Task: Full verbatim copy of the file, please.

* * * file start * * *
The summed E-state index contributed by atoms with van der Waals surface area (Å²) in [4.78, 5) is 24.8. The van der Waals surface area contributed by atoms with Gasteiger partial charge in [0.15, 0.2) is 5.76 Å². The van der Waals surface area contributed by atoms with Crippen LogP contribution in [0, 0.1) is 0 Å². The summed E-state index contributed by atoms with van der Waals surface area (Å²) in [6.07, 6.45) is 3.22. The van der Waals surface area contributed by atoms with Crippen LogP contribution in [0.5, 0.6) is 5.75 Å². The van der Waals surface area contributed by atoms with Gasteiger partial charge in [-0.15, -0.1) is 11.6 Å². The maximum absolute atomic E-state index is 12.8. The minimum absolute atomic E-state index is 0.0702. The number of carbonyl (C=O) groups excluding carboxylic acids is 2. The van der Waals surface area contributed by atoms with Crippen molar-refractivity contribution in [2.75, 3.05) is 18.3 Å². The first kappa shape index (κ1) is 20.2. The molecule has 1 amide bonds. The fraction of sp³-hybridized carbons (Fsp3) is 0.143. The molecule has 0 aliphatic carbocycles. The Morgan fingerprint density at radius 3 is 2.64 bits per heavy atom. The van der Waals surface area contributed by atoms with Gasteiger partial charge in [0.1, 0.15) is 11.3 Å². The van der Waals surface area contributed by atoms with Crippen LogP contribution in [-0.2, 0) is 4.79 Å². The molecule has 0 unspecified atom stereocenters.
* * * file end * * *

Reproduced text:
The summed E-state index contributed by atoms with van der Waals surface area (Å²) in [4.78, 5) is 24.8. The van der Waals surface area contributed by atoms with Gasteiger partial charge in [0.15, 0.2) is 5.76 Å². The van der Waals surface area contributed by atoms with Crippen LogP contribution in [0, 0.1) is 0 Å². The summed E-state index contributed by atoms with van der Waals surface area (Å²) in [6.07, 6.45) is 3.22. The van der Waals surface area contributed by atoms with Crippen LogP contribution in [0.5, 0.6) is 5.75 Å². The van der Waals surface area contributed by atoms with Gasteiger partial charge in [-0.15, -0.1) is 11.6 Å². The maximum absolute atomic E-state index is 12.8. The minimum absolute atomic E-state index is 0.0702. The number of carbonyl (C=O) groups excluding carboxylic acids is 2. The van der Waals surface area contributed by atoms with Crippen molar-refractivity contribution in [2.75, 3.05) is 18.3 Å². The first kappa shape index (κ1) is 20.2. The molecule has 1 amide bonds. The fraction of sp³-hybridized carbons (Fsp3) is 0.143. The molecule has 0 aliphatic carbocycles. The Morgan fingerprint density at radius 3 is 2.64 bits per heavy atom. The van der Waals surface area contributed by atoms with Gasteiger partial charge in [0.1, 0.15) is 11.3 Å². The van der Waals surface area contributed by atoms with Crippen LogP contribution in [-0.2, 0) is 4.79 Å². The molecule has 0 unspecified atom stereocenters.